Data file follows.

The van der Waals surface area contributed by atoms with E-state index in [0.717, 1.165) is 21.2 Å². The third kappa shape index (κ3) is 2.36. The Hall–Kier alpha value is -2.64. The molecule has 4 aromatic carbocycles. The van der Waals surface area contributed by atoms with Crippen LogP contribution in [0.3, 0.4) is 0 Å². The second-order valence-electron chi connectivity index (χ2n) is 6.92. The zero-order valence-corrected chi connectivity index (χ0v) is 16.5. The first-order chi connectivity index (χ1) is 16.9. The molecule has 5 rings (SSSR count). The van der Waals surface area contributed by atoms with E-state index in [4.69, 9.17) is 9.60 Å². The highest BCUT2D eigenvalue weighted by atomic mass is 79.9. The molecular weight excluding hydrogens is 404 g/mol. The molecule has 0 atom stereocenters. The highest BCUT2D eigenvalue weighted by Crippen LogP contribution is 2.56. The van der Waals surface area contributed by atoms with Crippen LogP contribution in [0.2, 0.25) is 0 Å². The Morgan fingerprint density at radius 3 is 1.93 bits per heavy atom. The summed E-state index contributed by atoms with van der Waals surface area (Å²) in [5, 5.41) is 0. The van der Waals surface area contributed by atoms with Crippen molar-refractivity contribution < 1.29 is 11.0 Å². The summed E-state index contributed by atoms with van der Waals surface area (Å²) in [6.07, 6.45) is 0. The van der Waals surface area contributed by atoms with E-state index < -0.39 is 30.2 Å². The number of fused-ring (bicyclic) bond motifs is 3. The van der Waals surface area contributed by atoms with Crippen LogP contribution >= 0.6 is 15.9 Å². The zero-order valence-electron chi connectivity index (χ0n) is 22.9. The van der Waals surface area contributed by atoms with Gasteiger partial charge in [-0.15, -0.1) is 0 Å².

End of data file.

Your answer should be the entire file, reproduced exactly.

The van der Waals surface area contributed by atoms with E-state index in [0.717, 1.165) is 21.2 Å². The third kappa shape index (κ3) is 2.36. The Hall–Kier alpha value is -2.64. The molecule has 4 aromatic carbocycles. The van der Waals surface area contributed by atoms with Crippen LogP contribution in [0.3, 0.4) is 0 Å². The second-order valence-electron chi connectivity index (χ2n) is 6.92. The zero-order valence-corrected chi connectivity index (χ0v) is 16.5. The first-order chi connectivity index (χ1) is 16.9. The molecule has 5 rings (SSSR count). The van der Waals surface area contributed by atoms with E-state index in [4.69, 9.17) is 9.60 Å². The highest BCUT2D eigenvalue weighted by atomic mass is 79.9. The molecular weight excluding hydrogens is 404 g/mol. The molecule has 0 atom stereocenters. The highest BCUT2D eigenvalue weighted by Crippen LogP contribution is 2.56. The van der Waals surface area contributed by atoms with Crippen LogP contribution in [0.2, 0.25) is 0 Å². The Morgan fingerprint density at radius 3 is 1.93 bits per heavy atom. The summed E-state index contributed by atoms with van der Waals surface area (Å²) in [5, 5.41) is 0. The van der Waals surface area contributed by atoms with Crippen molar-refractivity contribution < 1.29 is 11.0 Å². The summed E-state index contributed by atoms with van der Waals surface area (Å²) in [6.07, 6.45) is 0. The van der Waals surface area contributed by atoms with E-state index < -0.39 is 30.2 Å². The number of fused-ring (bicyclic) bond motifs is 3. The van der Waals surface area contributed by atoms with Crippen LogP contribution >= 0.6 is 15.9 Å². The zero-order valence-electron chi connectivity index (χ0n) is 22.9. The van der Waals surface area contributed by atoms with Gasteiger partial charge in [-0.15, -0.1) is 0 Å².